Director, Grief Center of Southwest Colorado

Grief counselor sharing her story for Denver nonprofit

As a licensed professional counselor, Judy specializes in working with children, adolescents and their families around issues of grief, loss, and healthy attachments.  She was the director of children’s bereavement programs for Hospice of Mercy through 2007, has consulted with the Southern Ute Indian Tribe, is on the faculty of Fort Lewis College, and has a private therapy practice in Durango. Judy is a graduate of Northwestern University, The University of Colorado, and the Mindfulness Education Institute, and is a National Board-Certified Counselor, a Certified Child and Adolescent Trauma Professional, and a certified Mindful Schools facilitator. She is also a member of the National Alliance for Grieving Children, the International Association of Trauma Professionals, and the Association for Death Education and Counseling.

Judi’s House: Can you tell us a bit about yourself, your work, and the Grief Center of Southwest Colorado?

Dr. Judy Austin: I came into the grief field after experiencing a significant loss myself. I started out as a children’s grief coordinator for a local hospice in Durango where I live. Though we were affiliated with a hospice, we were very fortunate in that we could support any type of loss, and support both children and adults. Unfortunately, when our organization was purchased by a larger hospital entity, they did away with the children’s program. It was quickly apparent that there was a huge need for grief support in our community, particularly for children who had lost a parent due to sudden death. As a result, I founded the Grief Center of Southwest Colorado in 2009. We are a 501(c)3 and have steadily grown over the years to offer individual and group therapy for children and families in southwestern Colorado and northern New Mexico.

How has the Grief Center of Southwest Colorado collaborated with Judi’s House?

We have always looked to Judi’s House as a resource. Our organization is quite small and we think of ourselves as a “little sister” organization to Judi’s House. Our approach to grief support, and who we serve, are very much in line with their work. Judi’s House is a guidepost to other grief organizations around the country. Their work in producing the CBEM data is looked at as one of the best resources available for the field of childhood bereavement.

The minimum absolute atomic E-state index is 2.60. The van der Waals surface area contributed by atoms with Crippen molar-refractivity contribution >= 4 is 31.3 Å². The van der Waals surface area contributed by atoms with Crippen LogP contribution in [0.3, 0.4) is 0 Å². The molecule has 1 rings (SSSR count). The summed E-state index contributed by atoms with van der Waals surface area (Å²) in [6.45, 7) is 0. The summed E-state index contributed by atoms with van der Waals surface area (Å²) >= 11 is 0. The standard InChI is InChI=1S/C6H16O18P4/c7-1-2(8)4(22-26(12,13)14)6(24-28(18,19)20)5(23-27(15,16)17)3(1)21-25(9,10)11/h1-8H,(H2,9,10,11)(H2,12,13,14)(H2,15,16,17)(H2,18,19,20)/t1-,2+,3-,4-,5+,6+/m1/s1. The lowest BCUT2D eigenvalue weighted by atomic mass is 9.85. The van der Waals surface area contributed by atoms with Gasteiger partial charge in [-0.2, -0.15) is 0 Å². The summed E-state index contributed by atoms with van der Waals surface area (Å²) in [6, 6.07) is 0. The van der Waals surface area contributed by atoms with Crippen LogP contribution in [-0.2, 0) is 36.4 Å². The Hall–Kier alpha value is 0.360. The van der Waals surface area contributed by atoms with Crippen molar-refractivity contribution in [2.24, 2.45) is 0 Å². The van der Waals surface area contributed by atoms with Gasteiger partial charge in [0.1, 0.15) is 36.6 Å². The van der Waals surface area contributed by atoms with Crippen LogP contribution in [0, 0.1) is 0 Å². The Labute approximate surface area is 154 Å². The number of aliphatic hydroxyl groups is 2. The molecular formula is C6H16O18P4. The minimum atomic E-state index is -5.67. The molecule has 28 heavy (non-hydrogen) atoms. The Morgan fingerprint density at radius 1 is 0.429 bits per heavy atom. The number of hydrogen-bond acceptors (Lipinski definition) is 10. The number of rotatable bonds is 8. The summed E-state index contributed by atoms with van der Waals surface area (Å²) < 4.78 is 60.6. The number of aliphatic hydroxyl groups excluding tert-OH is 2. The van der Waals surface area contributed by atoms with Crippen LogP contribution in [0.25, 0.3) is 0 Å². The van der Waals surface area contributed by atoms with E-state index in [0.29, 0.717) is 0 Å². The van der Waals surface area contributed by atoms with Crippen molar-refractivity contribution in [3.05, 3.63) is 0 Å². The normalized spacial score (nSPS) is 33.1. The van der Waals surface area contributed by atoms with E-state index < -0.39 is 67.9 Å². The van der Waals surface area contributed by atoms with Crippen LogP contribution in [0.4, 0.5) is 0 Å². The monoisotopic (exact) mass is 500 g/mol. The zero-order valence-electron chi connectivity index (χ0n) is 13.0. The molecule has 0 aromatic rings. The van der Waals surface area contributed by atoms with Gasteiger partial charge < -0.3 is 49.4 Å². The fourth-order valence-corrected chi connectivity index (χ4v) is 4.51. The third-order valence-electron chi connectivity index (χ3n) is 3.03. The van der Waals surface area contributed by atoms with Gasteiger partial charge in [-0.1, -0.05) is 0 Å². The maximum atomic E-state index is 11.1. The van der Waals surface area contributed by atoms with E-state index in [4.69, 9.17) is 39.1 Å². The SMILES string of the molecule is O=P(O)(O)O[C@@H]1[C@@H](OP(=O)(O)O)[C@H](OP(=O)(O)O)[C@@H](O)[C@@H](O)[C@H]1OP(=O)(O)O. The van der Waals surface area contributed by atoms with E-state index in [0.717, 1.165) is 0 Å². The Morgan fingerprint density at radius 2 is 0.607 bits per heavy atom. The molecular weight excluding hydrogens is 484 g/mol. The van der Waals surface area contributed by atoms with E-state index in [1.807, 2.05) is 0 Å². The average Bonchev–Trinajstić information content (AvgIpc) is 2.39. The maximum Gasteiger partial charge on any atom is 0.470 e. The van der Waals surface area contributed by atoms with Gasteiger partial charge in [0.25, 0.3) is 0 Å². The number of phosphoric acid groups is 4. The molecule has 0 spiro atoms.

In 2019 we applied to be a member of the Judi’s House “Childhood Bereavement Changemakers” (CBC) cohort and this year we have joined a second cohort where we are collaborating with other select childhood bereavement centers around the country. The CBC cohort is focused on collaboration and data collection, both from the Center for Disease Control, and from community observation. We are now working to improve documentation and data collection methods to help legitimize the work that we are doing and assess the impact of our grief counseling work to determine if our interventions are helpful for families.

I have found that the personal relationships I’ve developed with the Judi’s House team have really been invaluable. I find myself leaning on their wisdom and generosity frequently. Whether it is providing help with little things like sharing intake forms and other basic resources, to larger picture ideation and clinical approach, the team at Judi’s House has been an incredible resource for our team.

What do you think makes Judi’s House so unique?

I think there are several layers to what makes Judi’s House special. First is their focused approach on childhood grief, they really provide a dynamic, full spectrum care model including clinical therapeutic models for children and families, companion volunteers, and grouping of individuals by developmental age and death loss type to engender connection and to help people feel less alone. Many grief centers offer one specific care model, either clinical or peer support, so Judi’s House is quite unique in that it offers individually tailored therapy options to families.

In addition, Judi’s House is really the only grief center that is focusing efforts on childhood bereavement research. Their studies on the impact that bereavement has on children and their resulting needs is valuable data which continues to inform and influence care models for grief centers across the country.

What is your hope for the future of Judi’s House?

I hope that they can continue to operate both as a community support services organization, and as a leader and guidepost for other grief centers across the country. The leadership role and advocacy position that they have taken on in grief counseling is invaluable to other organizations and communities. Personally, my team and I are so appreciative of our relationship with Judi’s House. They have such an amazing team, the free services they provide to the community are incredible, and they have always made us feel very welcomed and appreciated.

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